This relationship between proper action and proper outcome, the Tiferet Shelomo points out, is why the civil laws in the perasha are followed by the blessings of 23:25 and onward- the implication is that of a natural progression, a reflection of the utility of a society predicated upon justice and mercy.
Along this way of thinking, the Mei Hashiloah explains that society’s adoption of a just civil law produces a situation in which the ‘good and merciful’ extends beyond individuals unto one’s material belongings- even the material possessions of one whose heart is totally purified become an extension, a part of this assemblage of justice and mercy, and are thus incapable of doing harm.
The Midrashic reading situating this as a third presentation of law, and the concept of the justice-assemblage, do not fully explain why civil law is specifically presented at this point in the text. Furthermore, why does this segment of the commandments regarding civil law begin the way that it does, with the unpleasant issue of slavery?
I would like to propose that this set of laws in particular is crucial for the establishment of the reciprocal linkage necessary for the creation of this new society, for the structuring of this “Torah assemblage”, to borrow Deleuze and Guattaris’s terminology. The idea of an assemblage describes how laws, language, and custom are not separate accidental parts of society, but act in an interlocking way to produce a totality (their use of a “Castle assemblage” from Kafka’s novel of the same name is a good illustrative example), which in essence is the reciprocal bestowing of legitimation by the people on the laws and vice versa. Let me illustrate the sociology with a quote from an educational theorist, Keniston, quoted in Habermas’ Legitimation Crisis:
‘William James long ago contrasted the once-born and the twice born: the once-born are those who unreflectively and “innocently” accept the convictions of their childhoods; the twice born are those who may adhere to exactly the same convictions, but who do so in a different way after a protracted period of doubt, criticism, and examination of those beliefs…
The Israelite people, slaves until a short time before, knew what the “Egypt assemblage” wreaks upon its victims, exploited slaves. Even revelation would not be sufficient to inculcate the new system among them without convincing proof that now, these “twice born” freed people, would launch a new society of justice and mercy, which includes slaves and similar castes at the fringe and periphery of society, people just like they were. Keniston points out, that challenges to the System take on a certain set of “pre-theoretical” behavioural symptoms:
‘On the activist side are to be found the student movement, revolts by school children and apprentices, pacifists, women’s lib. The retreatist side is represented by hippies, Jesus people, the drug subculture, phenomena of undermotivation in school, etc’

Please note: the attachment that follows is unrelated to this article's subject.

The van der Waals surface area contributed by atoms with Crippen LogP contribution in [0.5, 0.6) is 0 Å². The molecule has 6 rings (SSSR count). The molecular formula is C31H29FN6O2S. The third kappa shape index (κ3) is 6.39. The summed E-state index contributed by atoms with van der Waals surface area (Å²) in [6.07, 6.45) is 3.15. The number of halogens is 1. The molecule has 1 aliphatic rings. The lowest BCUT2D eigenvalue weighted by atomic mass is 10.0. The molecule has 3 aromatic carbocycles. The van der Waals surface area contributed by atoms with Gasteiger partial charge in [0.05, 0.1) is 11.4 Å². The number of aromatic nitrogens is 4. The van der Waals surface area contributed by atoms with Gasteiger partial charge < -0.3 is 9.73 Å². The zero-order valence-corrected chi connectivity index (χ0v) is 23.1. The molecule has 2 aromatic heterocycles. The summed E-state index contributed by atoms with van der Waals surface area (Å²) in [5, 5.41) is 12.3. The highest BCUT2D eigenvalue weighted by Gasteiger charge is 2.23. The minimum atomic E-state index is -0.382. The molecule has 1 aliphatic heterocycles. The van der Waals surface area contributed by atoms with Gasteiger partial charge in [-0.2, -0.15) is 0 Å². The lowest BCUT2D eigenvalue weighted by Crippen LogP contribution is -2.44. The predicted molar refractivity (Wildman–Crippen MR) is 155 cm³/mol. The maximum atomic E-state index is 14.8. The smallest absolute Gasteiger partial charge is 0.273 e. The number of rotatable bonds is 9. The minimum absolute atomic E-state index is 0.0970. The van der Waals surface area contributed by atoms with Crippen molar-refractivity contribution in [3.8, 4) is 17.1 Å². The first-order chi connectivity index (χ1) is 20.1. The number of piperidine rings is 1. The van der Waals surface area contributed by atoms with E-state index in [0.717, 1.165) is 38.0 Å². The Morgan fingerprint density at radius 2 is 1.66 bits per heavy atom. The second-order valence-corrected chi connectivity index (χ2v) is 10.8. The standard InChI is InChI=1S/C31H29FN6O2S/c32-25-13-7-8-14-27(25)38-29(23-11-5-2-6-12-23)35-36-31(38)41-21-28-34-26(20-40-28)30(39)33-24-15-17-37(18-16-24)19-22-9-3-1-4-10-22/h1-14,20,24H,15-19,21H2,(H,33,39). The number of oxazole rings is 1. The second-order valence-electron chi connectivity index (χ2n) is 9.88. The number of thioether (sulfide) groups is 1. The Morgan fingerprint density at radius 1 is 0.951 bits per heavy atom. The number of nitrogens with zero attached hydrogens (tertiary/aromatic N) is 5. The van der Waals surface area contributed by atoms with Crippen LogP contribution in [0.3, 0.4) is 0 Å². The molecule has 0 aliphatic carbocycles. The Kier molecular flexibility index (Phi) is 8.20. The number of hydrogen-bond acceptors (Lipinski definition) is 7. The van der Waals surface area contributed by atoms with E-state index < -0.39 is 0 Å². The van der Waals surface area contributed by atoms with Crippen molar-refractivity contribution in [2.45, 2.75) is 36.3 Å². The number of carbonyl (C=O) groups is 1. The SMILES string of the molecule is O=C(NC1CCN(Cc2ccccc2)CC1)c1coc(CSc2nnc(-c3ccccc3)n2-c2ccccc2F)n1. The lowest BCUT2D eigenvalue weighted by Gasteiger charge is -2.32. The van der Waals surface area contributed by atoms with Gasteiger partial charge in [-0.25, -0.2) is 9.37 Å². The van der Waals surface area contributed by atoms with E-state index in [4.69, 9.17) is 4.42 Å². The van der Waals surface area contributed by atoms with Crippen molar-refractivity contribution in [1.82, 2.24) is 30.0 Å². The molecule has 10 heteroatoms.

Perhaps this is why we have a two-fold presentation of laws and statutes, flanking the formative Sinai experience. We have seen that Onkelos uses different terminology to refer to the law giving actions in either episode (‘decree’ for the first set, ‘order’ for the second), but we haven’t elaborated why. The two sets of laws are read differently. Rashi explains that the laws given at Marah were religious in nature: the laws of Shabbat and the laws of purity (involving the red heifer purification rites). Perhaps this first set of laws redresses legitimating needs of that element in society Keniston would call “retreatist”, those whose revolt against injustice in society tends toward inward spiritual retreat.
On the other hand, the laws in our perasha, dealing with the most extreme and fringe apects of civil law, address the claims for justice made by those of an “activist” nature, whose demonstrations and rallies aim at extending the rule of tzedek and mishpat not only to the empowered, but to all elements of the new society. Perhaps, as the Sefat Emet suggests, there is an element of progression here- the first step is self purification, self improvement, corresponding to the law of Marah. Then, once one has achieved some level of self understanding, one can strive for Sinai, the relation with the spiritual, with the divine, the relationship with Gd. As a result of that relation, comes the highest form of relationship, the interpersonal.
Peace between peoples- how different the world would be if the interpersonal was viewed as the greatest of all spiritual endeavors. In this vein, I would like to end with a legal ruling of an important Talmudic legal scholar, found in the first chapter of Pe’ah:
For Gd is more pleased by the observance of those mitzvoth (commandments) which improve the lot of humanity than by the observance of those mitzvoth which solely involve the individual and Gd…